.NET:CLR via C# Assembly Loading


Internally, the CLR attempts to load this assembly by using the System.Reflection.Assembly class’s static Load method. This method is publicly documented, and you can call it to explicitly load an assembly into your AppDomain. This method is the CLR equivalent of Win32’s LoadLibrary function.

Internally, Load causes the CLR to apply a version-binding redirection policy to the assembly and looks for the assembly in the global assembly cache (GAC), followed by the application’s base directory, private path subdirectories, and codebase locations. If you call Load by passing a weakly named assembly, Load doesn’t apply a version-binding redirection policy to the assembly, and the CLR won’t look in the GAC for the assembly. If Load finds the specified assembly, it returns a reference to an Assembly object that represents the loaded assembly. If Load fails to find the specified assembly, it throws a System.IO.FileNotFoundException.

Some developers notice that System.AppDomain offers a Load method. Unlike Assembly’s static Load method, AppDomain’s Load method is an instance method that allows you to load an assembly into the specified AppDomain. This method was designed to be called by unmanaged code, and it allows a host to inject an assembly into a specific AppDomain. Managed code developers generally shouldn’t call this method because when AppDomain’s Load method is called, you pass it a string that identifies an assembly. The method then applies policy and searches the normal places looking for the assembly. Recall that an AppDomain has settings associated with it that tell the CLR how to look for assemblies. To load this assembly, the CLR will use the settings associated with the specified AppDomain, not the calling AppDomain.

However, AppDomain’s Load method returns a reference to an assembly. Because the System.Assembly class isn’t derived from System.MarshalByRefObject, the assembly object must be marshaled by value back to the calling AppDomain. But the CLR will now use the calling AppDomain’s settings to locate the assembly and load it. If the assembly can’t be found by using the calling AppDomain’s policy and search locations, a FileNotFoundException is thrown. This behavior is usually undesirable and is the reason that you should avoid AppDomain’s Load method.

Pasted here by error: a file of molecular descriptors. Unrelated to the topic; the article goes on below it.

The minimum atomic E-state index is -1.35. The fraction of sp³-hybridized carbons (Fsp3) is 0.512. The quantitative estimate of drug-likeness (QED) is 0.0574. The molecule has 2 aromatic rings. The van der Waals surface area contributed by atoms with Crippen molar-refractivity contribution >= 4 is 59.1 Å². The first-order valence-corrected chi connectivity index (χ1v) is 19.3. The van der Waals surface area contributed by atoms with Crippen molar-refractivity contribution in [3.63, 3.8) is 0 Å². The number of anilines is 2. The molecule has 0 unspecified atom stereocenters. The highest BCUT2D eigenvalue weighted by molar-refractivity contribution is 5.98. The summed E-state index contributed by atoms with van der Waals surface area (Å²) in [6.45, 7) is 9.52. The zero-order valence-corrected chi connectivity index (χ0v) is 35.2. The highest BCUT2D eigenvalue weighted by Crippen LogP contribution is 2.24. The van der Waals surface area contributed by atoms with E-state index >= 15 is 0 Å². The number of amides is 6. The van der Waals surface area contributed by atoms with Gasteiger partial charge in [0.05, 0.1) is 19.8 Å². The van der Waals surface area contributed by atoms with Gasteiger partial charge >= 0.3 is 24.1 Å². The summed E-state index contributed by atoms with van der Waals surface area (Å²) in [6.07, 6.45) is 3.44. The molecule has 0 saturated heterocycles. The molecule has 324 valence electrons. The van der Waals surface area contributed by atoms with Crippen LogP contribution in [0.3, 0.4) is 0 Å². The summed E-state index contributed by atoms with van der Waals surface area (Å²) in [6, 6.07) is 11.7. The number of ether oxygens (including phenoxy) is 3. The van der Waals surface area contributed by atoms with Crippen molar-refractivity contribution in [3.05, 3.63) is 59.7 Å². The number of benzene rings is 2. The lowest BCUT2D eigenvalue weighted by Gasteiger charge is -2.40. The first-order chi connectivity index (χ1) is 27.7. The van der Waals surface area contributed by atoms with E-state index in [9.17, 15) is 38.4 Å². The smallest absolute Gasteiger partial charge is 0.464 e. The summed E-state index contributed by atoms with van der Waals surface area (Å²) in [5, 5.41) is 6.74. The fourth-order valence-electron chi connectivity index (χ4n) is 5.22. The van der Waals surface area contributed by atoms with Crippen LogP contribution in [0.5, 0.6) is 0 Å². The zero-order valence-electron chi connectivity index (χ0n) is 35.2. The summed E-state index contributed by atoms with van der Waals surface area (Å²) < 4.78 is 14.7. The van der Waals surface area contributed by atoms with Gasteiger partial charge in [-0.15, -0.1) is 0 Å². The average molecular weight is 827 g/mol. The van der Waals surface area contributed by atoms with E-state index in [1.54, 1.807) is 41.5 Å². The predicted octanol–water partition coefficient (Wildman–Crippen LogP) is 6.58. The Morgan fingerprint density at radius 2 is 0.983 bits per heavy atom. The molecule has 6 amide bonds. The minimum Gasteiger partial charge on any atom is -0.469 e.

Internally, LoadFrom first calls System.Reflection.AssemblyName’s static GetAssemblyName method, which opens the specified file, finds the AssemblyDef metadata table’s entry, and extracts the assembly identity information and returns it in a System.Reflection.AssemblyName object (the file is also closed). Then, LoadFrom internally calls Assembly’s Load method, passing it the AssemblyName object. At this point, the CLR applies a version-binding redirection policy and searches the various locations looking for a matching assembly. If Load finds the assembly, it will load it, and an Assembly object that represents the loaded assembly will be returned; LoadFrom returns this value. If Load fails to find an assembly, LoadFrom loads the assembly at the path name specified in LoadFrom’s argument. Of course, if an assembly with the same identity is already loaded, LoadFrom simply returns an Assembly object that represents the already loaded assembly.


Microsoft Visual Studio’s UI designers and other tools typically use Assembly’s LoadFile method. This method can load an assembly from any path and can be used to load an assembly with the same identity multiple times into a single AppDomain. This can happen as changes to an application’s UI are made in the designer/tool and the user rebuilds the assembly. When loading an assembly via LoadFile, the CLR will not resolve any dependencies automatically; your code must register with AppDomain’s AssemblyResolve event and have your event callback method explicitly load any dependent assemblies.


The ReflectionOnlyLoadFrom method will load the file specified by the path; the strongname identity of the file is not obtained, and the file is not searched for in the GAC or elsewhere. The ReflectionOnlyLoad method will search for the specified assembly looking in the GAC, application base directory, private paths, and codebases. However, unlike the Load method, the ReflectionOnlyLoad method does not apply versioning policies, so you will get the exact version that you specify. If you want to apply versioning policy yourself to an assembly identity, you can pass the string into AppDomain’s ApplyPolicy method.


 1         private static Assembly ResolveEventHandler(Object sender, ResolveEventArgs args)
 2         {
 3             String dllName = new AssemblyName(args.Name).Name + ".dll";
 4             var assem = Assembly.GetExecutingAssembly();
 5             String resourceName = assem.GetManifestResourceNames().FirstOrDefault(rn =>
 6             rn.EndsWith(dllName));
 7             if (resourceName == null) return null; // Not found, maybe another handler will find it
 8             using (var stream = assem.GetManifestResourceStream(resourceName))
 9             {
10                 Byte[] assemblyData = new Byte[stream.Length];
11                 stream.Read(assemblyData, 0, assemblyData.Length);
12                 return Assembly.Load(assemblyData);
13             }
14         }